When considering this story, we could certainly describe the scene here presented as that the sun was turned to darkness in the land of Egypt. This did not mean that the sun was actually extinguished or went out, of course, but that God stopped the light from reaching the land of Egypt. In the same way, the sun being turned dark, though it would be a great sign, would not really have to mean that the sun was destroyed, or that great destruction was coming on the earth. A sudden manifestation of God that plunged the world into darkness could slow men down long enough to consider the One Who made them, and to Whom they should own their allegiance.
Yet I do not believe that this darkness needs to be even this literal. If we will consider Acts 26:13, I think we will get an idea of what the Holy Spirit could have meant when He inspired Joel to write these words. Paul is speaking in Acts of his conversion on the Damascus road, and he describes the scene as follows.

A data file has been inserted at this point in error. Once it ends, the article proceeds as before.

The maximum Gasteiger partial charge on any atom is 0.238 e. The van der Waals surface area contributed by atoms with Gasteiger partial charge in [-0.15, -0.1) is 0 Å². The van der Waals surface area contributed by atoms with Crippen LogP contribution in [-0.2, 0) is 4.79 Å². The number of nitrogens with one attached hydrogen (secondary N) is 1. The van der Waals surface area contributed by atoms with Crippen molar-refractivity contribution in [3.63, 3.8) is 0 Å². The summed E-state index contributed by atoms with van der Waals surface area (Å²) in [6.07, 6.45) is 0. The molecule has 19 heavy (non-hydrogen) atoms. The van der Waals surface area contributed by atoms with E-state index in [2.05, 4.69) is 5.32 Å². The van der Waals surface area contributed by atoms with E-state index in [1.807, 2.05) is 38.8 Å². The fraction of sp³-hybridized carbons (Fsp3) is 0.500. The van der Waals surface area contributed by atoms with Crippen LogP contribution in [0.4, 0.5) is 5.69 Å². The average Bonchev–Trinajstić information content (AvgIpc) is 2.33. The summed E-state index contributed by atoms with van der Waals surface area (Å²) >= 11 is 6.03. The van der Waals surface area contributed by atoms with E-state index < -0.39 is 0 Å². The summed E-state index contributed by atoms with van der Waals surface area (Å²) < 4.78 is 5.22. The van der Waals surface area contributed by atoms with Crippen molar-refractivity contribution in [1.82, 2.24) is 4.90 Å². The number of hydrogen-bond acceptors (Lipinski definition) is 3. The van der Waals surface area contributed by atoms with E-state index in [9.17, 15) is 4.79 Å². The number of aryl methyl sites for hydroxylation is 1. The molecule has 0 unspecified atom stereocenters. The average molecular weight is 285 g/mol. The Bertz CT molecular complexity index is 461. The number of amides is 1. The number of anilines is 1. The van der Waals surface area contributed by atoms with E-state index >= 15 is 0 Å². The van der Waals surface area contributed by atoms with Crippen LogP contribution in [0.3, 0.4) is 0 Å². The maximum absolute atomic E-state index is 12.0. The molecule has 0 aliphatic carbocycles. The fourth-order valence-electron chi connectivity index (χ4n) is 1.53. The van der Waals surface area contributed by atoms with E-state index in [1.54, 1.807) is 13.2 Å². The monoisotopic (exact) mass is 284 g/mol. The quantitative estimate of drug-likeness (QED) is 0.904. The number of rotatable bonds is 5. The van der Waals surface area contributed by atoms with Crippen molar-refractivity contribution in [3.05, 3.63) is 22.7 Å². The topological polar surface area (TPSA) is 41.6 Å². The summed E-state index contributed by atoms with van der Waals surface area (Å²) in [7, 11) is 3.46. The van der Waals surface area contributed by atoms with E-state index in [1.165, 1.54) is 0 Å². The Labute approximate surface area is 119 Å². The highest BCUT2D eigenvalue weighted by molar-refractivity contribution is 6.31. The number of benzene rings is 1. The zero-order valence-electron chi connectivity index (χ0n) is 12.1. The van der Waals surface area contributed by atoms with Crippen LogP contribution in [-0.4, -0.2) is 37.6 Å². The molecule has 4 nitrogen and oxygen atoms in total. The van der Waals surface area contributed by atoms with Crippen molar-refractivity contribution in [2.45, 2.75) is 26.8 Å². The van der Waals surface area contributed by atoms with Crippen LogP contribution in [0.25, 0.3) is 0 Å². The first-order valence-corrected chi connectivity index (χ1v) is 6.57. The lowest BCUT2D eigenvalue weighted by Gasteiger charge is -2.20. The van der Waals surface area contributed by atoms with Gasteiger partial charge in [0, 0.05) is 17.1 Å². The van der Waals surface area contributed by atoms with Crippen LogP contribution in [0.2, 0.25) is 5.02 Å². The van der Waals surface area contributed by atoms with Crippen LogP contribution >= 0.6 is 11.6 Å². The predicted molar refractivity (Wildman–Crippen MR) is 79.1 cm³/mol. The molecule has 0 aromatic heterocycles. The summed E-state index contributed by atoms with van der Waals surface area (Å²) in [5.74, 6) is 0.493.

13. “At midday, O king, along the road I saw a light from heaven, brighter than the sun, shining around me and those who journeyed with me.”
If we had been there and had seen this light, brighter than the sun, shining from heaven, it would have seemed to us that the sun had been turned into darkness by comparison with this great light. And if the sun was darkness, how then would the moon appear? The moon would no doubt be like a great, dark drop of blood in the sky. So this could well be what the Lord means here. The sun is turned into darkness, not as a terror, but because a light goes out from God that is so much brighter that the noonday sun seems like darkness in comparison. This will occur when God sends, not a literal light upon earth, but the great light of His truth, a light that will so outshine the sun in brightness that it will dazzle those on earth who have long been in darkness, and will lead them to see and understand their own blindness, even as Paul did. What a day it will be when that light goes forth at last!